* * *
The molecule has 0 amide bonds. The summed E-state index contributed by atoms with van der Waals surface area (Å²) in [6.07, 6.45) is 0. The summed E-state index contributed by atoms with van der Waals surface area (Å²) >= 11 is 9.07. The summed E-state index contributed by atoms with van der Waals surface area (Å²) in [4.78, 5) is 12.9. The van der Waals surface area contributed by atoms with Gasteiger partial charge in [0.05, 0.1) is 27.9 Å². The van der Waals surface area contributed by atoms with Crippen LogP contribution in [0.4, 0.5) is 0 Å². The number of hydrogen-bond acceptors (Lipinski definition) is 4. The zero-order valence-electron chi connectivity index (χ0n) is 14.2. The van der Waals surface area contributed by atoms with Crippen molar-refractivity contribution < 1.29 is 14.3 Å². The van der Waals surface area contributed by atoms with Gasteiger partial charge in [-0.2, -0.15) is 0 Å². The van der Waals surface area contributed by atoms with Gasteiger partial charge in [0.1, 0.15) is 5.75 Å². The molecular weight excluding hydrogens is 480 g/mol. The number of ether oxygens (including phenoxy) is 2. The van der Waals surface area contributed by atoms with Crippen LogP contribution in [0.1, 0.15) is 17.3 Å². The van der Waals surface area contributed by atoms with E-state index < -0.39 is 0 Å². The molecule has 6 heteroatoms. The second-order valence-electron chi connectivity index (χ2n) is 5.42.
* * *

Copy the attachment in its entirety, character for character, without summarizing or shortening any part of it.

The molecule has 0 amide bonds. The summed E-state index contributed by atoms with van der Waals surface area (Å²) in [6.07, 6.45) is 0. The summed E-state index contributed by atoms with van der Waals surface area (Å²) >= 11 is 9.07. The summed E-state index contributed by atoms with van der Waals surface area (Å²) in [4.78, 5) is 12.9. The van der Waals surface area contributed by atoms with Gasteiger partial charge in [0.05, 0.1) is 27.9 Å². The van der Waals surface area contributed by atoms with Crippen LogP contribution in [0.4, 0.5) is 0 Å². The number of hydrogen-bond acceptors (Lipinski definition) is 4. The zero-order valence-electron chi connectivity index (χ0n) is 14.2. The van der Waals surface area contributed by atoms with Crippen molar-refractivity contribution < 1.29 is 14.3 Å². The van der Waals surface area contributed by atoms with Gasteiger partial charge in [-0.2, -0.15) is 0 Å². The van der Waals surface area contributed by atoms with Gasteiger partial charge in [0.1, 0.15) is 5.75 Å². The molecular weight excluding hydrogens is 480 g/mol. The number of ether oxygens (including phenoxy) is 2. The van der Waals surface area contributed by atoms with Crippen LogP contribution in [0.1, 0.15) is 17.3 Å². The van der Waals surface area contributed by atoms with E-state index < -0.39 is 0 Å². The molecule has 6 heteroatoms. The second-order valence-electron chi connectivity index (χ2n) is 5.42.